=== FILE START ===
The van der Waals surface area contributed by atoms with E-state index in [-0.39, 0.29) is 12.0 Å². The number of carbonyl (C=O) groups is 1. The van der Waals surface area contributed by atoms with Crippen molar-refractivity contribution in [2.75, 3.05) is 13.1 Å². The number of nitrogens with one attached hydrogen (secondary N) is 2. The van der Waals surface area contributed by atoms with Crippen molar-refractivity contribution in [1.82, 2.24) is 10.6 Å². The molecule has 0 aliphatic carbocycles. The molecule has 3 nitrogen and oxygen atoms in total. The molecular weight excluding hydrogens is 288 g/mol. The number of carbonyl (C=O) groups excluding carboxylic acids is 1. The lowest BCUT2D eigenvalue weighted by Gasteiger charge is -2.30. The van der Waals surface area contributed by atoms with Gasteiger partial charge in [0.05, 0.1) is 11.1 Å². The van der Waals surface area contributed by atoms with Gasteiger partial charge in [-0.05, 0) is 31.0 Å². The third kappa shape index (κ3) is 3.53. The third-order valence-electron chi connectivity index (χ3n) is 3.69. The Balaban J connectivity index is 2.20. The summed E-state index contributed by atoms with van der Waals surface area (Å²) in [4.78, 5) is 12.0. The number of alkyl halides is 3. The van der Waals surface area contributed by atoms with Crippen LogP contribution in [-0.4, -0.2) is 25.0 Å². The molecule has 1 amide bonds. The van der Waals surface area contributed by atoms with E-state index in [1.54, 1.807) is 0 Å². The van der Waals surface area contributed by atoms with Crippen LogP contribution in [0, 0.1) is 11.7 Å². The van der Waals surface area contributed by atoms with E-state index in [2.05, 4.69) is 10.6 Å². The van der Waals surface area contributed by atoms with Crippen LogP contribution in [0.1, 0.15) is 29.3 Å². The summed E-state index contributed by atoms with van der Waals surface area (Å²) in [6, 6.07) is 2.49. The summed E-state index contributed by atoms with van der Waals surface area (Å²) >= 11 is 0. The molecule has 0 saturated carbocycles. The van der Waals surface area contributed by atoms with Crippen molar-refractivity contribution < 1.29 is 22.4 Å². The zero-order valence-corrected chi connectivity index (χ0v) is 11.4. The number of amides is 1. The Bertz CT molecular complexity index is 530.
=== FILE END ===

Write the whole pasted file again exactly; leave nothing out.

The van der Waals surface area contributed by atoms with E-state index in [-0.39, 0.29) is 12.0 Å². The number of carbonyl (C=O) groups is 1. The van der Waals surface area contributed by atoms with Crippen molar-refractivity contribution in [2.75, 3.05) is 13.1 Å². The number of nitrogens with one attached hydrogen (secondary N) is 2. The van der Waals surface area contributed by atoms with Crippen molar-refractivity contribution in [1.82, 2.24) is 10.6 Å². The molecule has 0 aliphatic carbocycles. The molecule has 3 nitrogen and oxygen atoms in total. The molecular weight excluding hydrogens is 288 g/mol. The number of carbonyl (C=O) groups excluding carboxylic acids is 1. The lowest BCUT2D eigenvalue weighted by Gasteiger charge is -2.30. The van der Waals surface area contributed by atoms with Gasteiger partial charge in [0.05, 0.1) is 11.1 Å². The van der Waals surface area contributed by atoms with Gasteiger partial charge in [-0.05, 0) is 31.0 Å². The third kappa shape index (κ3) is 3.53. The third-order valence-electron chi connectivity index (χ3n) is 3.69. The Balaban J connectivity index is 2.20. The summed E-state index contributed by atoms with van der Waals surface area (Å²) in [4.78, 5) is 12.0. The number of alkyl halides is 3. The van der Waals surface area contributed by atoms with Crippen LogP contribution in [-0.4, -0.2) is 25.0 Å². The molecule has 1 amide bonds. The van der Waals surface area contributed by atoms with E-state index in [1.54, 1.807) is 0 Å². The van der Waals surface area contributed by atoms with Crippen LogP contribution in [0, 0.1) is 11.7 Å². The van der Waals surface area contributed by atoms with E-state index in [2.05, 4.69) is 10.6 Å². The van der Waals surface area contributed by atoms with Crippen LogP contribution in [0.1, 0.15) is 29.3 Å². The summed E-state index contributed by atoms with van der Waals surface area (Å²) in [6, 6.07) is 2.49. The summed E-state index contributed by atoms with van der Waals surface area (Å²) >= 11 is 0. The molecule has 0 saturated carbocycles. The van der Waals surface area contributed by atoms with Crippen molar-refractivity contribution < 1.29 is 22.4 Å². The zero-order valence-corrected chi connectivity index (χ0v) is 11.4. The number of amides is 1. The Bertz CT molecular complexity index is 530.